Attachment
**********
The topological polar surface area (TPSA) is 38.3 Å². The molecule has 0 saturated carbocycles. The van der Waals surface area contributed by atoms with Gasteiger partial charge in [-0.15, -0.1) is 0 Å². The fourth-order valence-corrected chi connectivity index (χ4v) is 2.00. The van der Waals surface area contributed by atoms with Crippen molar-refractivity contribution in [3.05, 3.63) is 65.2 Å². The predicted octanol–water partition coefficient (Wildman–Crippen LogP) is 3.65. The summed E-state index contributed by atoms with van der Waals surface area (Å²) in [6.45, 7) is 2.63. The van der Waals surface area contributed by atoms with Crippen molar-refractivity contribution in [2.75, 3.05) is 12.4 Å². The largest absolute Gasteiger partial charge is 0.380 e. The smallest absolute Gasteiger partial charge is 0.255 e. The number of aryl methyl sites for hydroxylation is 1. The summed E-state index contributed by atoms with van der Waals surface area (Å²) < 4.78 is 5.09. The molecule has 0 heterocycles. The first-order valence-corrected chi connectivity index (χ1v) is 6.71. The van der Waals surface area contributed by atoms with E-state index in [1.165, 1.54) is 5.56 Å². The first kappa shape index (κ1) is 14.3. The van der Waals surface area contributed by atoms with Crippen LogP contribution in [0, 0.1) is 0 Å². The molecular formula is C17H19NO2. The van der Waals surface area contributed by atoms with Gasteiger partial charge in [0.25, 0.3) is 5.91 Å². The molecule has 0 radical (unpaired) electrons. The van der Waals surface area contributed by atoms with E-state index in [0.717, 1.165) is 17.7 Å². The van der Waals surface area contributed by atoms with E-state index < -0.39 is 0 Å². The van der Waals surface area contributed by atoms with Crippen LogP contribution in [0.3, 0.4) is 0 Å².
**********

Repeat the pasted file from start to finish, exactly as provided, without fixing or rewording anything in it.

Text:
The topological polar surface area (TPSA) is 38.3 Å². The molecule has 0 saturated carbocycles. The van der Waals surface area contributed by atoms with Gasteiger partial charge in [-0.15, -0.1) is 0 Å². The fourth-order valence-corrected chi connectivity index (χ4v) is 2.00. The van der Waals surface area contributed by atoms with Crippen molar-refractivity contribution in [3.05, 3.63) is 65.2 Å². The predicted octanol–water partition coefficient (Wildman–Crippen LogP) is 3.65. The summed E-state index contributed by atoms with van der Waals surface area (Å²) in [6.45, 7) is 2.63. The van der Waals surface area contributed by atoms with Crippen molar-refractivity contribution in [2.75, 3.05) is 12.4 Å². The largest absolute Gasteiger partial charge is 0.380 e. The smallest absolute Gasteiger partial charge is 0.255 e. The number of aryl methyl sites for hydroxylation is 1. The summed E-state index contributed by atoms with van der Waals surface area (Å²) < 4.78 is 5.09. The molecule has 0 heterocycles. The first-order valence-corrected chi connectivity index (χ1v) is 6.71. The van der Waals surface area contributed by atoms with E-state index in [1.165, 1.54) is 5.56 Å². The first kappa shape index (κ1) is 14.3. The van der Waals surface area contributed by atoms with Crippen LogP contribution in [0, 0.1) is 0 Å². The molecular formula is C17H19NO2. The van der Waals surface area contributed by atoms with Gasteiger partial charge in [0.25, 0.3) is 5.91 Å². The molecule has 0 radical (unpaired) electrons. The van der Waals surface area contributed by atoms with E-state index in [0.717, 1.165) is 17.7 Å². The van der Waals surface area contributed by atoms with E-state index < -0.39 is 0 Å². The van der Waals surface area contributed by atoms with Crippen LogP contribution in [0.3, 0.4) is 0 Å².